Free Speech vs. Confidentiality: Is it time to extend free speech protections to children?

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I was reading an article today by Lana Shadwick. In it, she details a situation where a 13 year old boy is attempting to utilize social media to speak out about potential abuse that occurred at a foster home. His attempts to speak out are ultimately shut down by the judge in the case for unclear, but one might assume, confidentiality reasons. The full article can be read here, and it is fairly graphic in its detailing of some rather serious abuse allegations, so if that is something that would trigger you, please be aware before viewing it. My number one problem with this particular case (well maybe number 2 after some pretty horrible abuse) is that presumably the reason that there are such strict laws about confidentiality in these cases is to protect children, whereas in this situation all they seem to be accomplishing is stifling the free speech of a child without a clear argument to how it protects children.

For the most part, in the CPS process, the protection of children is treated as the goal, and the children themselves largely just as objects to be protected. There is a certain necessity to this idea, but at the same time, there should be some common sense and rationality when applying standards. All information about a child in these cases is confidential (presumably to protect the child), but unlike confidentiality as it pertains to adults, there is no mechanism for a child to waive is due to the idea that a child can’t properly consent to such a thing (which is probably as it should be). However, even if you take the somewhat rational stance that a 13 year old does not have the capacity to protect his or her own best interests and thus can’t waive confidentiality, the courts and the process as a whole should attach a much greater weight to the wishes and rights of the children they are sworn to protect.

Now, I certainly don’t know all of the facts in this case, so for all I know, there are some extremely compelling arguments for how this restriction on free speech protects his interests or that of his siblings. Nobody knows other than the people directly involved in this case. However, I would hope that everyone involved in the process focuses on the intent of these confidentiality laws, more so than to the idea of blanket restriction on all free speech in all situations. While the second one is certainly simpler, I would prefer be part of a system that allows some room for voiceless individuals to be heard. If the issue is specific sections of the video in question being too specific, then communicate with the child, set ground rules in place, and let him speak about the rest of the issues.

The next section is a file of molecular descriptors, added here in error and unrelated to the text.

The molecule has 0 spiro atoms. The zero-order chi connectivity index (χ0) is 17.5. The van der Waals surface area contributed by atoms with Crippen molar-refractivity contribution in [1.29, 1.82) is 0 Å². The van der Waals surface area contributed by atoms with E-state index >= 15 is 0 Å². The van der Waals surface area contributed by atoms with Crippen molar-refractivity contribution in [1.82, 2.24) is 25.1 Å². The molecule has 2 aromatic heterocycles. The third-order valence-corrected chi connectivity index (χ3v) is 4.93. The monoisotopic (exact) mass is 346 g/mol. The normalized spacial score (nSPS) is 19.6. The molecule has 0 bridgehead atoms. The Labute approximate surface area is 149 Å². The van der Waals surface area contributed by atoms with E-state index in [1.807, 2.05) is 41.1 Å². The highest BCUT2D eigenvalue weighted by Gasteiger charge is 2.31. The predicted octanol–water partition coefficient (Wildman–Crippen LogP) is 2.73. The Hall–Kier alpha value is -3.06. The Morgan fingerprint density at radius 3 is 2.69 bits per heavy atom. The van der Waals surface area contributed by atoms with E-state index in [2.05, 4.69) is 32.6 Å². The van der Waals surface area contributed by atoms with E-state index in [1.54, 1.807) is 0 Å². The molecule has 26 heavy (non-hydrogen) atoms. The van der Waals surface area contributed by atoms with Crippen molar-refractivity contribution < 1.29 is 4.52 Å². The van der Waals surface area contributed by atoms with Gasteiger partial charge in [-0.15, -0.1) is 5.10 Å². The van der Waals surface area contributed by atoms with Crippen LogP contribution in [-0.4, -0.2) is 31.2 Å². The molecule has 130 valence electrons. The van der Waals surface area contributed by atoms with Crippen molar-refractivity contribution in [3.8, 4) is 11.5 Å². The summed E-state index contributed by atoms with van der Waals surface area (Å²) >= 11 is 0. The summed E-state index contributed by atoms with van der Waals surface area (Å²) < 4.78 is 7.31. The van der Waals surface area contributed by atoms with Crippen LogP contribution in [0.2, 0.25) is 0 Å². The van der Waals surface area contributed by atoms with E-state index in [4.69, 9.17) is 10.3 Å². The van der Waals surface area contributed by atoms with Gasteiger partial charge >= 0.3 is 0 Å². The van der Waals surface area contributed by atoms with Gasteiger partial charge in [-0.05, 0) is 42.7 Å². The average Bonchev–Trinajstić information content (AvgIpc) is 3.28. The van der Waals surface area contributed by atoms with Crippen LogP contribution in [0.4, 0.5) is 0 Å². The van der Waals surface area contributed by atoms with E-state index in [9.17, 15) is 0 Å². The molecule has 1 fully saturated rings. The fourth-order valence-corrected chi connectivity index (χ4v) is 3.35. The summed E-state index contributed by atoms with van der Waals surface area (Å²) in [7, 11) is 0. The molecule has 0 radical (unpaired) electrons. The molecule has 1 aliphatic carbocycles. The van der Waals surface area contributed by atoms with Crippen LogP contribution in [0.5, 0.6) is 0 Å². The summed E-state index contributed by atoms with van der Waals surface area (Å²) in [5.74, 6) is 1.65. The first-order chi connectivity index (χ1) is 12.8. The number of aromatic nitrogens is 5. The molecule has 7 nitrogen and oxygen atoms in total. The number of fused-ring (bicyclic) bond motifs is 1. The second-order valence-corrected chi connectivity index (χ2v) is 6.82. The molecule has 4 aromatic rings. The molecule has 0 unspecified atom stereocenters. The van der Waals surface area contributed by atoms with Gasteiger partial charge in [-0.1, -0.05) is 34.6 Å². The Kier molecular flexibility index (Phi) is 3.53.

Part of the problem is the unique issue social media poses as a whole, and those issues are ones that the legal profession will continue to grapple with for years and more likely decades to come. Its increasingly difficult to hide information, and keep information from spreading in today’s digital age, and to a certain extent, impossible. For example in this particular situation, the order the judge makes is to remove a youtube video, but it is unclear as to who that order would apply to (google itself presumably) or what would prevent the child in question from reposting the video again. Presumably in that situation, enforcement could be issued against the parents, but given the ease of posting a youtube video, even if they were on board I doubt they could stop a determined 13 year old from posting things on the internet. At that point, when confidentiality is effectively broken already, and there is little chance of smashing the cat back into the bag, it is probably wiser in today’s day and age to simply let things go rather than drawing more attention (and presumably increasing the breach of confidentiality) by quashing the speech.

One thing is for sure, as issues like these start to crop up more and more in the modern area, I will be curious to see how the legal system adapts to handle it better.

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Mr. Hutton is a Divorce and Custody Lawyer based out of Round Rock, TX. His background is with child psychology at Arizona State University where he received a B.S. in 2006, and he continued this by working with the Children’s Right’s Clinic at the University of Texas School of Law where he received his J.D. in 2009. Throughout his practice, he has been a strong proponent of utilizing modern technology to improve his practice and the representation of his clients. He currently is the technology chair of CAFA of Travis County and is committed to improving and modernizing the practice of law in Texas.

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